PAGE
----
Nov 1, 2014 Design Your World – STEM Conference for Girls Event Recap

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Our Fall Design Your World event at UTD was simply AMAZING!  The Dallas Society of Women Engineers in partnership with University of Texas at Dallas SWE hosted 130 middle school and high school students and 60 adults at UTD’s Erik Jonsson School of Engineering.  They attended a variety of activities and speaker panels throughout the day.

Opening session: what a great group!

Opening session with Dr. Megan Pollock: what a great group!

Our opening Keynote Speaker was Dr. Megan Pollock, Director of Professional Development for the National Alliance for Partnerships in Equity. Design Your World has a logo inspired by a SWE webinar that bright colors are more likely to resonate with female audiences. Megan brought just that type of inspiration to the room. Her backdrop slides were filled with color, data to support engineering needs, big ideas, and a clear sense that girls would benefit from using their skills. Dallas SWE has embraced both traditional and non-traditional engineering careers and Megan highlighted that by connecting her electrical engineering work at Texas Instruments to her passion for bringing more people into engineering through a degree in engineering education.

One of the primary goals of the Design Your World Conference series is for students to meet and interact directly with women engineers, ask them questions, and learn what they do for a living.  This helps the girls translate the math and science they’re learning in school into what engineers really do for a living. Meeting a women engineer also helps them to picture themselves as future engineers! The great majority of activity facilitators and volunteers are women engineers, and students spent time with them during three of six available activity options:

  • Biomedical: Students started with a discussion on the various fields of biomedical engineering followed by a walk through of a biomedical lab.  They learned how different pieces of equipment are used for observing and testing of the human spine and implants. Participants then did their own testing by loading a bone with weight to learn about different bone fracture patterns.
  • Computer Science: Students learned about Computer Science and careers and had the opportunity to create their own 3D animated world using Alice Programming.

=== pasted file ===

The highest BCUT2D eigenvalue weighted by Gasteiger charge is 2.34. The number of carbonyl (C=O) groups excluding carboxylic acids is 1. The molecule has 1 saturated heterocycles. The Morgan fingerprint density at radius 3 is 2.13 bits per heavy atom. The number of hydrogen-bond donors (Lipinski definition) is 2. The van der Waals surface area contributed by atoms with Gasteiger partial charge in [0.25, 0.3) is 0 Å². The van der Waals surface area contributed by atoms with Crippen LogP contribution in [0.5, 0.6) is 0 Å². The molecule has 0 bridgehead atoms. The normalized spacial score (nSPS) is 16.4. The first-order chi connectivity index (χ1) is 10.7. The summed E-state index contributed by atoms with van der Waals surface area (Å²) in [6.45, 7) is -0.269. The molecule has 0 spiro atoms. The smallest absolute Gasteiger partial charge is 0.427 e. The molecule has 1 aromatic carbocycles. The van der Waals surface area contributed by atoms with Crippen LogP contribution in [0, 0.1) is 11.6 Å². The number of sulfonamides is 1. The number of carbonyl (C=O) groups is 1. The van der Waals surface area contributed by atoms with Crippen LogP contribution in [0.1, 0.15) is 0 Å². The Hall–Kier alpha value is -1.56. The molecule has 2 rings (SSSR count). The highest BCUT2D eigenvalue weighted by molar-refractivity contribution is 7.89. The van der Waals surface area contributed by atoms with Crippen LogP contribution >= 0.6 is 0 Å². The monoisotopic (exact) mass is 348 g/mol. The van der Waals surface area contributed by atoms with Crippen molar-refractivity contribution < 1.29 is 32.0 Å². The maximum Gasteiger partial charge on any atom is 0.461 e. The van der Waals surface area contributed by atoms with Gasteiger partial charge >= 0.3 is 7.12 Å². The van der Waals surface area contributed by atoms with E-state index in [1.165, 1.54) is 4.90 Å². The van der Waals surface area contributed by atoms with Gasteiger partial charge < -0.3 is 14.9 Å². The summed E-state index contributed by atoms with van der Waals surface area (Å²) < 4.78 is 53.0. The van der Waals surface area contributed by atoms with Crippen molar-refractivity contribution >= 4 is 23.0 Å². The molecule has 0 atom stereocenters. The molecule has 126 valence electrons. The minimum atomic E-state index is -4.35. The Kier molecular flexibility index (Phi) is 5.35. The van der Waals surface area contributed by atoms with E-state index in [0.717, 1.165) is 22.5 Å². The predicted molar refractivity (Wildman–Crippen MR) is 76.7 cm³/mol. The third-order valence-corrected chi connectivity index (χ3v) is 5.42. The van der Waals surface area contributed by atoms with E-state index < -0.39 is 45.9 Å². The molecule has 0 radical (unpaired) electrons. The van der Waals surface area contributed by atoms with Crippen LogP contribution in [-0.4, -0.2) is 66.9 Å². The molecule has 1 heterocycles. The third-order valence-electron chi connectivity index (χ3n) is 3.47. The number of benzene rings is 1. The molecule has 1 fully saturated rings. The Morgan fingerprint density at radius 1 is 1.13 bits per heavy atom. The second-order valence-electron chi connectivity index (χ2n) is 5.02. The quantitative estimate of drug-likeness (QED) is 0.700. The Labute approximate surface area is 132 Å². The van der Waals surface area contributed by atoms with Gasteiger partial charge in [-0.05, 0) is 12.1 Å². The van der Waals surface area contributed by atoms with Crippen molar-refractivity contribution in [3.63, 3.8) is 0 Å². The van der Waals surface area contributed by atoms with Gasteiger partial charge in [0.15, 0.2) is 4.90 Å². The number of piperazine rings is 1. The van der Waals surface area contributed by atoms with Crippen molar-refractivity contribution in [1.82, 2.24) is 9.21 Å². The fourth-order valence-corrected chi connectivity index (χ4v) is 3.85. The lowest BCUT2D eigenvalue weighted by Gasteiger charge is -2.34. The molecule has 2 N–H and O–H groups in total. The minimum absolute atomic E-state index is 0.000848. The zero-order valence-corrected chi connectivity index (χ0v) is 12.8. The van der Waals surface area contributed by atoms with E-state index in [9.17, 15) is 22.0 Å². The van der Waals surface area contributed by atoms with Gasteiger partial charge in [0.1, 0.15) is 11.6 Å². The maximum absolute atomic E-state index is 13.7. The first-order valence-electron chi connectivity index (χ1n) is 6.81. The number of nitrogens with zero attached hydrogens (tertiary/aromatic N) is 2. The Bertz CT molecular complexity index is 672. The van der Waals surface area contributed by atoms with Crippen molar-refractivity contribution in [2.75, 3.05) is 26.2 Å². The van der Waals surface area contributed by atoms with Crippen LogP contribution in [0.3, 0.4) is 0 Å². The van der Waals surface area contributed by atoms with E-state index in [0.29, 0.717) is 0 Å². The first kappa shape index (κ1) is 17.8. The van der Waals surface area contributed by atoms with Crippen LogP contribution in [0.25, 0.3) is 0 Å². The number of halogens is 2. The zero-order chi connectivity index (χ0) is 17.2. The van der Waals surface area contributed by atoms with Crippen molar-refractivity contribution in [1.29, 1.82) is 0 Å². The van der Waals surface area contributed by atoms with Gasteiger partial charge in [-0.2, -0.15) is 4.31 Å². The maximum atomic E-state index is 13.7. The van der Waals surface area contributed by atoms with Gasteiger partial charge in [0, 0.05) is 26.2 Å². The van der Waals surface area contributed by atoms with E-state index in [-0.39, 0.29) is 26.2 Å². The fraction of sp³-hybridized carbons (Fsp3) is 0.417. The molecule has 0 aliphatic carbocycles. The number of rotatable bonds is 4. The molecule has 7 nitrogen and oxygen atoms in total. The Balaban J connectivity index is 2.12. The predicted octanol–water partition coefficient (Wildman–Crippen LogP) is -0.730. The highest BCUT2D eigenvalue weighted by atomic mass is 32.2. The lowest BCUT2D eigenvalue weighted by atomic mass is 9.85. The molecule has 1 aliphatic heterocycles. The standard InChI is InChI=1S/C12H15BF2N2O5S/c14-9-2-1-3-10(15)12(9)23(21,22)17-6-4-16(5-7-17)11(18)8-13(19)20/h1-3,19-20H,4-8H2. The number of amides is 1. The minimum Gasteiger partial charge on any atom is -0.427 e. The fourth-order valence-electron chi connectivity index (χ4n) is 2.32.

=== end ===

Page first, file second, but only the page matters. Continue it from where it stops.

• Electrical: Students learned what electrical engineers do and practiced their engineering skills by building a robot with a team. The girls then raced the robots and crowned a champion robot team!
  • Energy: After building their very own Salt Water Fuel Cell Car, students saw how the same ocean they swim in could be used to power their next vehicle!
  • Materials: Students learned the secret behind gold plating jewelry and walked away with their own gold plated trinket. They also saw a demonstration of the sensor technology in airport security scanners. Finally, they explored the design of tall structures by building their own Tall Towers
  • Mechanical: Teams of students built catapults from K’NEX parts, then tested how consistent their machine was by measuring the accuracy of where each projectile landed over multiple shots.

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Parents and educators attended two panel discussions.  In the morning panel, Susanna Biancheri, AT&T outlined her motivations to make a case for value for STEM and how AT&T sees an increase in STEM professionals as a critical need. Anita Pacheco, TriQuint outlined her path from San Antonio to MIT and the support systems she had experienced along the way. Ronny Edinger outlined the experience of his daughter who had sought a Math teacher’s career and through father-daughter communication saw value in an engineering career. The panel elicited very positive conversation. There were a substantial number of educators in the audience which enabled a bi-directional dialogue on what works best for parents in the classroom. Biancheri outlined the clear irrevocable fact that a degree in engineering enables a career in many areas. The group also discussed positive and constructive ways to encourage and to partner with children as they evaluate their own education and career options.  After lunch, parents and educators went on a tour of the UTD campus.